Mama's perspective certainly influences the reader, both in general and in particular, to view her daughters in a particular way. Maggie is the victim, the shy one; she "will be nervous until after her sister goes: she will stand hopelessly in corners, homely and ashamed of the burn scars down her arms and legs, eying her sister with a mixture of envy and awe." Mama describes Maggie as slow and sort of pitiful, like a lame dog that hopes for kindness from anyone. We are thus prepared for Maggie to be weak, without really having a sense of her goodness.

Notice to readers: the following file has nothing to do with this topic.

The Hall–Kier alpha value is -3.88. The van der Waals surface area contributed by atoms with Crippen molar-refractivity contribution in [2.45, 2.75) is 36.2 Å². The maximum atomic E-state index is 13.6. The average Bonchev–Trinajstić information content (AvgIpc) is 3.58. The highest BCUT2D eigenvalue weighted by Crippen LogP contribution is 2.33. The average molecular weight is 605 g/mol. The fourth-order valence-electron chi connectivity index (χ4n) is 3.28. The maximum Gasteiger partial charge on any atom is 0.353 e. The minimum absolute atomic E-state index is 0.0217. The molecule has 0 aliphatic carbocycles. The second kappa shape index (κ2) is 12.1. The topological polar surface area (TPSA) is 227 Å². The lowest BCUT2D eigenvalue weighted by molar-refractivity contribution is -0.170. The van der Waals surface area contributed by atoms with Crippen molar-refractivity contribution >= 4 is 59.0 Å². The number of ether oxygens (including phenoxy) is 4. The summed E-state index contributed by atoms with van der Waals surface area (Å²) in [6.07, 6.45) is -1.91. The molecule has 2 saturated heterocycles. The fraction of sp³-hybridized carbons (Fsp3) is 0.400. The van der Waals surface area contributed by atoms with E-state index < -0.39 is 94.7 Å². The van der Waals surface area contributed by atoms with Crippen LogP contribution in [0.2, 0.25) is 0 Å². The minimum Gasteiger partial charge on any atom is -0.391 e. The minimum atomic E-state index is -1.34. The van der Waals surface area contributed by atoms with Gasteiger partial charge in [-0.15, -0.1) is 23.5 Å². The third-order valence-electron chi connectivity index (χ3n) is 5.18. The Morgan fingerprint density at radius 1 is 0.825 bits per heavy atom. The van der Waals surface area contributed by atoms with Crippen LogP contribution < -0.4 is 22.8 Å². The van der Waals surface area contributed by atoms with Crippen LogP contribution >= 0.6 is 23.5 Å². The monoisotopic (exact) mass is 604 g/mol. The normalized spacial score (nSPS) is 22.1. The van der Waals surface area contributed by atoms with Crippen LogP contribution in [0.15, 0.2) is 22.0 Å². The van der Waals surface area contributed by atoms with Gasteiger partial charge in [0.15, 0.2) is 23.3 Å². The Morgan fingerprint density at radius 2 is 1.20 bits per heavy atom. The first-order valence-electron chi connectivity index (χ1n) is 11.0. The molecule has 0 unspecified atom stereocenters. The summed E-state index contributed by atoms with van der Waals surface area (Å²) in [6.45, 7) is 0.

On the other hand, Dee, Mama says, "used to read to us without pity; forcing words, lies, other folks' habits, whole lives upon us two, sitting trapped and ignorant underneath her voice. She washed us in a river of make believe, burned us with a lot of knowledge we didn't necessarily need to know." It seems that Dee has attempted to assert her intellectual superiority of over her family for a long time, and given Mama's dream of a television reunion, it sounds like Dee has kept away for quite a while, likely out of a sense of embarrassment. Therefore, we are prepared for Dee to be a little standoffish and even snobby when she arrives. It seems as though Mama, then, paints a more accurate picture of Dee because she doesn't really seem to appreciate Maggie's merits until the story's end.